I am about to watch a silent French film made in 2011 about the early days of movies...and I'm so pleased that the sentence I just typed was allowed to exist. In a world of remakes and sequels and prequels and adaptations, it's so heartening that someone took a chance on a concept like this and allowed it the opportunity to succeed. Even if I don't come out of this liking the film, it's still a win for me.
George Valentin is one of America's most beloved silent stars in the late 1920s. At one of his premieres, he meets an aspiring young actress named Peppy Miller, and sparks fly. She's a glorified extra in his latest film, and the two of them are too busy flirting to get a decent take in. George finds her creeping around in his dressing room, and...paints a beauty spot on her face? Cause apparently all you need to stand out in Hollywood is a nicely placed birthmark.
Anyway, things are going pretty well for George -- UNTIL THE TALKIES ARE INVENTED.
He is so 100% offended by the concept of talking pictures, he and his studio part ways. George decides that he's going to keep making silent films on his own, without any studio backing. Who do you think you are, Charlie Chaplin?
This, as it turns out, is a colossal failure, and his stock falls pretty quickly, while Peppy is becoming the new Hollywood star. Oh, speaking of stocks -- Stock Market Crash. George loses all his money. Sad times forever. The film then follows him on his downward spiral, while he is forced to pawn his fancy suit, auction off all of his worldly possessions, fire his butler, and get his ass divorced by his wife. I realize these are first world problems, but it's still pretty depressing. Especially when James Cromwell (the butler/chauffeur) just stands outside pathetically all night long, waiting by the car, hoping that George will unfire him.
- Love that this asshole's got a life-sized painting of himself hanging in his mansion. That kind of tackiness just screams epic fall from grace.
- I love the reference to Citizen Kane, with him and his wife getting more and more buttoned up at breakfast to symbolize how they're growing further apart. Somebody's taken Introduction to American Cinema.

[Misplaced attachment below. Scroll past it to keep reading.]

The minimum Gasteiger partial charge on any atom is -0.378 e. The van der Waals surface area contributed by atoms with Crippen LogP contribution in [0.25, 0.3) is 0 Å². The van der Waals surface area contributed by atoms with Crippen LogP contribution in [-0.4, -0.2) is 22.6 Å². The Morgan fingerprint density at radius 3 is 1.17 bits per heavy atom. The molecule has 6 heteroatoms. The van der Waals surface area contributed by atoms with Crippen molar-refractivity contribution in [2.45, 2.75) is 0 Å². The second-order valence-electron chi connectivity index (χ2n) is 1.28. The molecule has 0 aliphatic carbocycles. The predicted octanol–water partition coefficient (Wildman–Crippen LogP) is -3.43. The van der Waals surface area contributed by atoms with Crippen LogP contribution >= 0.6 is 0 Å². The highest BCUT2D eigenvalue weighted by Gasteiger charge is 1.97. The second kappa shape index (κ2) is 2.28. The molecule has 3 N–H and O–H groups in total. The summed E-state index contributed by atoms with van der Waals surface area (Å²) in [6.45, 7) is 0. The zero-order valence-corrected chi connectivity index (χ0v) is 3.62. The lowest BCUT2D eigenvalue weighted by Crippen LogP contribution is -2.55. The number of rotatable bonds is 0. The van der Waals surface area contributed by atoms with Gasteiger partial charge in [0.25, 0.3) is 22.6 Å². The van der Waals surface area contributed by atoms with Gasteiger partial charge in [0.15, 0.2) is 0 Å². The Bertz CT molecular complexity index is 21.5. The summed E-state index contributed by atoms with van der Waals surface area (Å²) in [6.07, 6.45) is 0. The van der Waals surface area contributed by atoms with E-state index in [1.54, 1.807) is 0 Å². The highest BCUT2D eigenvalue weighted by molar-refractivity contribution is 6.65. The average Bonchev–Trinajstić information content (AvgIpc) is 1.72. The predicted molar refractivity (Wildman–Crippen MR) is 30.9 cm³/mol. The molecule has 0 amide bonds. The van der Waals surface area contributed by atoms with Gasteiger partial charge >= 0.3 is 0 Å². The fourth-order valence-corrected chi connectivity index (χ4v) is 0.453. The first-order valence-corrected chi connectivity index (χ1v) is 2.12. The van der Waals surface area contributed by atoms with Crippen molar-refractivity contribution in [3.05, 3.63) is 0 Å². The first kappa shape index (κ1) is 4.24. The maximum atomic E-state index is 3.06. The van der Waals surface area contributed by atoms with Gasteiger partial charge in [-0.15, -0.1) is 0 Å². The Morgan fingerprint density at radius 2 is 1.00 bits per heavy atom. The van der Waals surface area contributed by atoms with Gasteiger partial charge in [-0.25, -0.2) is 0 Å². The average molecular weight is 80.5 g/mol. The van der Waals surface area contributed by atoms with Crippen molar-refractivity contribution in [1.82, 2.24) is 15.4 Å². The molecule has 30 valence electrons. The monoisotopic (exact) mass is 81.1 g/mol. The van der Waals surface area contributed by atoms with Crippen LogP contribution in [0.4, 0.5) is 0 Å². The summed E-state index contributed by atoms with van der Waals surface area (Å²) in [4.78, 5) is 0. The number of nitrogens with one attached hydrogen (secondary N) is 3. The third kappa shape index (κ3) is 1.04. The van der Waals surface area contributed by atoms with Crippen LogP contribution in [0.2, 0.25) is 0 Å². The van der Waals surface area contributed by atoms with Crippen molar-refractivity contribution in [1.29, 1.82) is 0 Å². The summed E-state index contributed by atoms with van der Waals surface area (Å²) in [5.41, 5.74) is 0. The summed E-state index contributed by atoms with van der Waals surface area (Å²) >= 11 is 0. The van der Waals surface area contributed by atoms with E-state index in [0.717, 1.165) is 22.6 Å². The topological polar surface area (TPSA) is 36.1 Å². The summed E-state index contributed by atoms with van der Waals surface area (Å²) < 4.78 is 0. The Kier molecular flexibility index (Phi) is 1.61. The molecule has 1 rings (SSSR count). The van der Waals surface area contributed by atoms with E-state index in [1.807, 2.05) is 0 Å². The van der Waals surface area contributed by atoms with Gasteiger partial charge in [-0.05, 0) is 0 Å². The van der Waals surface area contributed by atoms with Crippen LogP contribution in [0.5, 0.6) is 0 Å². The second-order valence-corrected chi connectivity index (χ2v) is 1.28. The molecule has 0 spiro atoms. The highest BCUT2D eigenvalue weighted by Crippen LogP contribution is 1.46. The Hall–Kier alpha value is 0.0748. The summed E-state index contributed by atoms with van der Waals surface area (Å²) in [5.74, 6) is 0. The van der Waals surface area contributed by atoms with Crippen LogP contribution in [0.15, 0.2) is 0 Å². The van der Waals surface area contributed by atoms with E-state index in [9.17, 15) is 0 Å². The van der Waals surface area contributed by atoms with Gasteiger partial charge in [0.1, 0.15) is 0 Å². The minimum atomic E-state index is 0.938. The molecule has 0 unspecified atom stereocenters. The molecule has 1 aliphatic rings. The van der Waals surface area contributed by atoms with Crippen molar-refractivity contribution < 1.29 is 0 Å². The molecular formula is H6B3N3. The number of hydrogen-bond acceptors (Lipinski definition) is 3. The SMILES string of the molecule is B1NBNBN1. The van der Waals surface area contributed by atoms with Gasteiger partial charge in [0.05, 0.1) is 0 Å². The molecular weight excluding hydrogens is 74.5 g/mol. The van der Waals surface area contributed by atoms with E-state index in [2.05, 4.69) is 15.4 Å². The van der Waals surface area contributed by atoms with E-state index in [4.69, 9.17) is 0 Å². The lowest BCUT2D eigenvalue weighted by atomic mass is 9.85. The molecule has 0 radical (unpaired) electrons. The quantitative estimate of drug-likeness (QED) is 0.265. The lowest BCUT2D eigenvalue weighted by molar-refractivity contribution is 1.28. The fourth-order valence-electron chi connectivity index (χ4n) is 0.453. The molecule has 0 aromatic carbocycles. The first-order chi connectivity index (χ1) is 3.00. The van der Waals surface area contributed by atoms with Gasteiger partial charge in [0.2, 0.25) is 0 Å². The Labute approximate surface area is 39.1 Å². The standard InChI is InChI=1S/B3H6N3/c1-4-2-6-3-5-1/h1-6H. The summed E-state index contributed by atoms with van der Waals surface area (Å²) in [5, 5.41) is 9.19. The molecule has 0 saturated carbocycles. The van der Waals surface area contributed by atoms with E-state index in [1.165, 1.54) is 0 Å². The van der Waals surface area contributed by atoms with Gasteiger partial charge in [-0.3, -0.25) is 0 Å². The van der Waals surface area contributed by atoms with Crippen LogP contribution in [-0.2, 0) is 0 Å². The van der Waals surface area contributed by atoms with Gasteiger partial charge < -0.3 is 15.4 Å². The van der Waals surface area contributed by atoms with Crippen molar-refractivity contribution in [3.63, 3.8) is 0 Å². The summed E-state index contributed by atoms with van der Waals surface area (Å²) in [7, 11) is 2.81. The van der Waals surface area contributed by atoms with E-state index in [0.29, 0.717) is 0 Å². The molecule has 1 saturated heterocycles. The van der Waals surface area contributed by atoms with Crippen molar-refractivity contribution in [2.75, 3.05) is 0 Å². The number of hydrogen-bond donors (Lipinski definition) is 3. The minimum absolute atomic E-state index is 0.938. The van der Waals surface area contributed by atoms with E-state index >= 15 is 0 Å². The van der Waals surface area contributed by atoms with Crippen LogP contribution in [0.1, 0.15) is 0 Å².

- How cool is this shot?
- I really like the montage sequence showing Peppy Miller's rise to fame. Especially since in the first film she does, they spell her name wrong. Cause who hasn't been there?
- Ugh, these movies always make me so sad. When someone is on the top of the world and falls to irrelevance and redundancy. If somebody made a film about how the typewriter felt when the computer came along, I'd probably cry through that too.
- I think George Valentin might be the reason why there are so many lost silent films. I mean, if he's going to start burning them all every time he's drunk and depressed!
- Seriously, the dog is the star of the movie. He is the one who deserves the accolades, the awards, and all of the snausages.
- Awww OMG the one print that he saves is the film he worked on with Peppy. That is so sweet!
- I love when Peppy tries to get all tough and give John Goodman an ultimatum about letting George in the film...and does a terrible job. Like, she has to confirm that she's blackmailing him.
- I love the image of him walking into that spare room and finding all of his old possessions covered in white sheets...the ghosts of his past.
So that's The Artist. It's a really interesting concept and I think it's executed well here. Also, it's really just a relief to see something different once in a while. Jean Dujardin and Berenice Bejo are both perfect for their roles, in that they embody the 1920s film stars and are both so expressive that they can manage in a film where they're not allowed to talk.